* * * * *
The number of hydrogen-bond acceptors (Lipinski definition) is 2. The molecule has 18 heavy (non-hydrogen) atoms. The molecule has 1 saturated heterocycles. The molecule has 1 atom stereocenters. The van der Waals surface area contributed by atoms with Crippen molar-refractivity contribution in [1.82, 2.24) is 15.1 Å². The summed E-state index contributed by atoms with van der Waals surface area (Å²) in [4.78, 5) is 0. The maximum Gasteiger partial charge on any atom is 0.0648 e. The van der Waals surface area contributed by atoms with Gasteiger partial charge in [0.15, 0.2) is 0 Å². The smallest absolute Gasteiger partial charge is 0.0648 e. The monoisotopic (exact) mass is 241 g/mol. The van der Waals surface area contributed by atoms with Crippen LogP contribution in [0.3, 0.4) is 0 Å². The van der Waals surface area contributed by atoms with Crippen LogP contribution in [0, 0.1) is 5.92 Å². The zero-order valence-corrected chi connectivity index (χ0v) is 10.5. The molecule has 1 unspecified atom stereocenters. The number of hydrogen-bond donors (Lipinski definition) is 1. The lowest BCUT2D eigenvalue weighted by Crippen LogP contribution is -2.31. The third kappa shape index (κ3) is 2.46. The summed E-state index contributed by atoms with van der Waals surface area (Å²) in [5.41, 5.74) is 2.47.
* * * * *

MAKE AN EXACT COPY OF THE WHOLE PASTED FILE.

The number of hydrogen-bond acceptors (Lipinski definition) is 2. The molecule has 18 heavy (non-hydrogen) atoms. The molecule has 1 saturated heterocycles. The molecule has 1 atom stereocenters. The van der Waals surface area contributed by atoms with Crippen molar-refractivity contribution in [1.82, 2.24) is 15.1 Å². The summed E-state index contributed by atoms with van der Waals surface area (Å²) in [4.78, 5) is 0. The maximum Gasteiger partial charge on any atom is 0.0648 e. The van der Waals surface area contributed by atoms with Gasteiger partial charge in [0.15, 0.2) is 0 Å². The smallest absolute Gasteiger partial charge is 0.0648 e. The monoisotopic (exact) mass is 241 g/mol. The van der Waals surface area contributed by atoms with Crippen LogP contribution in [0.3, 0.4) is 0 Å². The van der Waals surface area contributed by atoms with Crippen LogP contribution in [0, 0.1) is 5.92 Å². The zero-order valence-corrected chi connectivity index (χ0v) is 10.5. The molecule has 1 unspecified atom stereocenters. The number of hydrogen-bond donors (Lipinski definition) is 1. The lowest BCUT2D eigenvalue weighted by Crippen LogP contribution is -2.31. The third kappa shape index (κ3) is 2.46. The summed E-state index contributed by atoms with van der Waals surface area (Å²) in [5.41, 5.74) is 2.47.